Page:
James: I quite like the ‘You’re shit!’ to be honest, it’s easier to take because I just can literally be like well you’re all cunts, so fuck you all, I can’t call people who do it a nice way anything, other than maybe say thank you.

You’ve said in the past that you try to write and record a song a day, how do you cut all of that down into one album or one setlist?

Tarek: Well you pick some songs, but then you end up being like ‘well I wrote those songs a month ago now and I am bored so let’s write some new ones.’ A lot of songs on the album, we went to the studio and wrote them, we wrote Rectifier in the studio, wrote Take me Away in the studio.

James: There’s one old tune that I really really want to start doing live called Potion, if the world only knew…

Tarek: We used to play a song called Vampire a lot live and we kind of stopped for the past few shows and last night some guy was like ‘play Vampire tonight!’ and it’s like a tune you would only know if you really dug deep in to the Spring King vaults. It’s a weird tune and in some ways we love playing it live, but then you play this amazing set and like you end on Rectifier and everyone’s like ‘that was an amazing night’ or you could play a tune called vampire and half them are like ‘what is this?’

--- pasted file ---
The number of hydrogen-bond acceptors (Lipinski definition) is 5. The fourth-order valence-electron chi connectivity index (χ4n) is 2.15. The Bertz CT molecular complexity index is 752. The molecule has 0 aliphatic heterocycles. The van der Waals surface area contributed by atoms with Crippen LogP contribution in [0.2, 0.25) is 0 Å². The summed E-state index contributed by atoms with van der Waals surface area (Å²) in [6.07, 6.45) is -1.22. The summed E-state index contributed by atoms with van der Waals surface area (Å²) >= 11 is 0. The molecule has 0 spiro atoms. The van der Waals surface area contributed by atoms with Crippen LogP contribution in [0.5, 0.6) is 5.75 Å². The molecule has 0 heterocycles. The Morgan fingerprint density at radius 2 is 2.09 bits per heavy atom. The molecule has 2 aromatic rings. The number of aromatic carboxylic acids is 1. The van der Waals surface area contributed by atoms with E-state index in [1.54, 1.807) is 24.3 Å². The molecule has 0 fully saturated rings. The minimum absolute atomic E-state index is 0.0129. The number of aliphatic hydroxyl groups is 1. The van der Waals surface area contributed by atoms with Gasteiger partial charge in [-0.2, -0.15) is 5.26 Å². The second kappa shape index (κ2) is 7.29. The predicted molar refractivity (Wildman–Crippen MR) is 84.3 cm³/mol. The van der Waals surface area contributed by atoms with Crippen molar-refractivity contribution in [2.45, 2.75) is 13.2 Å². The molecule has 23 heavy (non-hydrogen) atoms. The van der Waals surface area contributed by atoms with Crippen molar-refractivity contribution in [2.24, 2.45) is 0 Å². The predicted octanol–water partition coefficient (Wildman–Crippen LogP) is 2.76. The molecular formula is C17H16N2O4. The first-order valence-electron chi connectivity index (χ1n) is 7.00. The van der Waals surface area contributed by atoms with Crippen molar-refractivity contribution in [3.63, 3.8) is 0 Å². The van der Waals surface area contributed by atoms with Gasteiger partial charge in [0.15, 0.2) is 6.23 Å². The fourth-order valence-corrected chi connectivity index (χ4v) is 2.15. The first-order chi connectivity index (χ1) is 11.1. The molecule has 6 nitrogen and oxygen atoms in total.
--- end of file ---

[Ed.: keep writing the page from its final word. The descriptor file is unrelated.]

Andy: I think that there is a joy to be had about perfecting the sound, about how it should be in the moment as well, because I think it’s taken us a while to get this set list that we’re happy with, I think it’s kind of a show, we want it to have its ups and downs, I don’t really want to just throw things in there because it would upset the feeling. It’s taken us a while to get to what we want at the moment…and it’s still shit. [Laughs]

What’s the best thing the South could bring to the North and the North to the South?

Pete: The north could introduce overground trams to London and destroy the underground, because I hate the underground.

James: I think the North could bring like manners and nice people to the South. To be honest the only issue would be that you’d have loads of really abrasive but polite southerners, with little Scouse accents.

Andy: I like the countryside of the north, the hills, I like a lot of that stuff, when I get the chance to go back that’s the stuff I really enjoy, that’s what a lot of people would like. You’ve got the beach and everything here which is cool, but just to go to a forest….

Tarek: Bring patience to the South as well, everyone is rushing around all the time, I’ve seen people like go ‘For fucks sake!’ on the tube because they’ve missed the fucking train and they’re like every 2 minutes. Obviously that’s quite rare, we’re talking extremities here.

Spring King seem to play a different city every single day, and they’re well worth seeing if you get the chance. Plus they always manage to book an incredibly good support line-up (special mention to Get Inuit and Kagoule at the Brighton show), so you really can’t go wrong.